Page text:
Learn about the differences between sample-based timing and tick-based timing. Explore how audio and MIDI behave in a tick-based vs. sample-based operation.
- [Instructor] As you start working with Midi in a session, one of the things you will notice is that your Midi and instrument tracks ae tick based by default, whereas your audio tracks are sample based by default. Here, we'll take a look at exactly what this means, and discuss how it can affect your work. I've got a session open to use for illustration purposes, which has both an audio track for drums and an instrument track with a Midi drum part. I've also included a click track for reference. If we take a listen, we can hear that both tracks are currently playing back at the session tempo, matching up with the click.
(drum music) You can also see that each track contains two clips that are each two bars long. But that length is relative to the session tempo of 102 beats per minute. If we change the session tempo, that will affect the duration of each bar in absolute time. To demonstrate, I'll disable the tempo ruler with this button here.
And now I'm in manual tempo mode, using a tempo of 120 beats per minute. And we can see that something has changed with my tracks. Let's start by listening to the Midi drums in isolation. So I'll solo that. (drum music) So we can hear that the click is now playing at the new faster tempo of 120 beats per minute, and the Midi drums have sped up to match. But if we listen to the audio drums, we'll hear something different.
(drum music) Here the audio clips have retained their original position and tempo, and they're now out of time with the click. So Midi clips are flexible. They stretch and contract like a rubber band, speeding up and slowing down to match the session tempo. But audio clips are like solid blocks of concrete. Their size is fixed and unchanging, regardless of the session tempo. This behavior is based, in part, on the track time base, with audio tracks being sample based by default, and instrument tracks being tick based.
As a result, the audio material is aligned to sample locations in the session, based on the sample rate. At a sample rate of 44.1 kilohertz, there are 44,100 sample locations in every second, and those locations don't move with tempo changes. By contrast, Midi material is aligned to tick based locations. A tick is a subdivision of the beat, with 960 ticks comprising a quarter note. So these locations are tied to the session tempo, with the bars, beats, and ticks occurring earlier at a higher tempo, and later at a lower tempo.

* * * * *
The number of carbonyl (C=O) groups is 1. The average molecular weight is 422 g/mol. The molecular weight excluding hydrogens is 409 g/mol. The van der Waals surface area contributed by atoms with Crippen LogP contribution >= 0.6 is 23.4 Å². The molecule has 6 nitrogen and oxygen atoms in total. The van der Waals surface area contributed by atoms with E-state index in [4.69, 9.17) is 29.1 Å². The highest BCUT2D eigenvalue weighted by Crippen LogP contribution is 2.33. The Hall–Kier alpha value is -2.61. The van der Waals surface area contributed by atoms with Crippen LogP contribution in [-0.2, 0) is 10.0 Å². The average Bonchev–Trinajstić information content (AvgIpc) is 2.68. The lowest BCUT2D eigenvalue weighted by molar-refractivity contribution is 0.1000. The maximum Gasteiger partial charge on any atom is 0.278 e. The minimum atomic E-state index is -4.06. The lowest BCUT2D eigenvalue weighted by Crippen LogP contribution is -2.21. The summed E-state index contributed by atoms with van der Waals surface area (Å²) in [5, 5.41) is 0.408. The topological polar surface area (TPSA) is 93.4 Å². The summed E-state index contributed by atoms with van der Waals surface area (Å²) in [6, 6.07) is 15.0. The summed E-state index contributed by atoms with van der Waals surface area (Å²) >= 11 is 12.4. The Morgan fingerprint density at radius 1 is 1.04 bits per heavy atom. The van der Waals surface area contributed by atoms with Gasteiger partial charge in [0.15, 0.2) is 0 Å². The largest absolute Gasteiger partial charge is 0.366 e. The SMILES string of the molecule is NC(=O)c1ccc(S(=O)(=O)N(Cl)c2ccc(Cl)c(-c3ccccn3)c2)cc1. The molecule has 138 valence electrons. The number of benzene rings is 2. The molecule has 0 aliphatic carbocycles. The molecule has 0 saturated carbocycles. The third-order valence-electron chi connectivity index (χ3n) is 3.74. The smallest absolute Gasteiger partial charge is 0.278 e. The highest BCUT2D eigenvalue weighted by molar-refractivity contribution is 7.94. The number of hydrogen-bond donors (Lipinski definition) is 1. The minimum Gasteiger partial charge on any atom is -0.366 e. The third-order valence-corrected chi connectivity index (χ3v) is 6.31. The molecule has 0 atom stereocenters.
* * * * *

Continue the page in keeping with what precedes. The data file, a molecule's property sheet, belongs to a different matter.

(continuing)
If I modify the session tempo by dragging this value up and down, you can see the effect that it has on the bar's beats ruler, and on the Midi clips. And we can hear the effect as well. (drum music) So that's the basic difference between tick based timing and sample based timing.
Clips on tick based tracks align to the session tempo, while clips on sample based tracks align to sample locations. Because Midi information is essentially just instructions about what notes to play, when to play them, and how long to hold them, the instructions can easily be sped up or slowed down, so tracks that use Midi data are tick based by default. Audio information, on the other hand, is stored as a series of samples, with each sample having a defined location within the clip.
Thus, audio tracks use sample based timing by default.
- Starting a new session
- Customizing settings
- Optimizing the performance of Pro Tools
- Importing loops and tracks
- Working with meter changes
- Recording multiple takes
- Changing the track timebase
- Editing MIDI clips
- Warping sound and tightening rhythm with Elastic Audio
- Using the Smart Tool
- Color coding tracks
- Editing on the grid
- Working with AudioSuite plug-ins
- Working with sends, plug-ins, and master faders
- Working with track subsets
- Finalizing and exporting media